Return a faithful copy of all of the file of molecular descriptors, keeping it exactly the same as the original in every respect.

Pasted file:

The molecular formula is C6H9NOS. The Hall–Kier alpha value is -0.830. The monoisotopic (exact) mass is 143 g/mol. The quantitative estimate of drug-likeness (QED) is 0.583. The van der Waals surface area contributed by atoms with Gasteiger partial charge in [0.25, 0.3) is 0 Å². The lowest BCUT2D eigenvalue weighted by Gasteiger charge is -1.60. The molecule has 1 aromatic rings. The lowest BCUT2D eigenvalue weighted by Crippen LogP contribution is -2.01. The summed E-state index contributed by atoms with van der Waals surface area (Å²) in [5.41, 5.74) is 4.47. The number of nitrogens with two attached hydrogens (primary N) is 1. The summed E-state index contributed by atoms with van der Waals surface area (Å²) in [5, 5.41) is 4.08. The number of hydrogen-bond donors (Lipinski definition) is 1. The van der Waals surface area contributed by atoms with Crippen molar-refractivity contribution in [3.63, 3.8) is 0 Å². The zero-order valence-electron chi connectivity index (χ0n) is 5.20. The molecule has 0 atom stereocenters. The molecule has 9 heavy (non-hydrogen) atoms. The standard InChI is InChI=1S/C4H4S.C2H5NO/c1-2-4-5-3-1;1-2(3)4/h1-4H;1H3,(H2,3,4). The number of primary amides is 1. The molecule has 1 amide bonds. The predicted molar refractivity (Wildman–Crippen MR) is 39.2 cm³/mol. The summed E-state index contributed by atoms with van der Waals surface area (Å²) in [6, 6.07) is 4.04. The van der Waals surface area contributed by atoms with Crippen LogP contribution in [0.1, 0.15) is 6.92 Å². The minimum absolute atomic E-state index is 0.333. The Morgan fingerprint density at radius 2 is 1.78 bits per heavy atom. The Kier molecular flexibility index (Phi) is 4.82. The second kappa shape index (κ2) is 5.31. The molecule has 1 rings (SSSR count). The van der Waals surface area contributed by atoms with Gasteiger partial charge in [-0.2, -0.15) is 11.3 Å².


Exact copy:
The molecular formula is C6H9NOS. The Hall–Kier alpha value is -0.830. The monoisotopic (exact) mass is 143 g/mol. The quantitative estimate of drug-likeness (QED) is 0.583. The van der Waals surface area contributed by atoms with Gasteiger partial charge in [0.25, 0.3) is 0 Å². The lowest BCUT2D eigenvalue weighted by Gasteiger charge is -1.60. The molecule has 1 aromatic rings. The lowest BCUT2D eigenvalue weighted by Crippen LogP contribution is -2.01. The summed E-state index contributed by atoms with van der Waals surface area (Å²) in [5.41, 5.74) is 4.47. The number of nitrogens with two attached hydrogens (primary N) is 1. The summed E-state index contributed by atoms with van der Waals surface area (Å²) in [5, 5.41) is 4.08. The number of hydrogen-bond donors (Lipinski definition) is 1. The van der Waals surface area contributed by atoms with Crippen molar-refractivity contribution in [3.63, 3.8) is 0 Å². The zero-order valence-electron chi connectivity index (χ0n) is 5.20. The molecule has 0 atom stereocenters. The molecule has 9 heavy (non-hydrogen) atoms. The standard InChI is InChI=1S/C4H4S.C2H5NO/c1-2-4-5-3-1;1-2(3)4/h1-4H;1H3,(H2,3,4). The number of primary amides is 1. The molecule has 1 amide bonds. The predicted molar refractivity (Wildman–Crippen MR) is 39.2 cm³/mol. The summed E-state index contributed by atoms with van der Waals surface area (Å²) in [6, 6.07) is 4.04. The van der Waals surface area contributed by atoms with Crippen LogP contribution in [0.1, 0.15) is 6.92 Å². The minimum absolute atomic E-state index is 0.333. The Morgan fingerprint density at radius 2 is 1.78 bits per heavy atom. The Kier molecular flexibility index (Phi) is 4.82. The second kappa shape index (κ2) is 5.31. The molecule has 1 rings (SSSR count). The van der Waals surface area contributed by atoms with Gasteiger partial charge in [-0.2, -0.15) is 11.3 Å².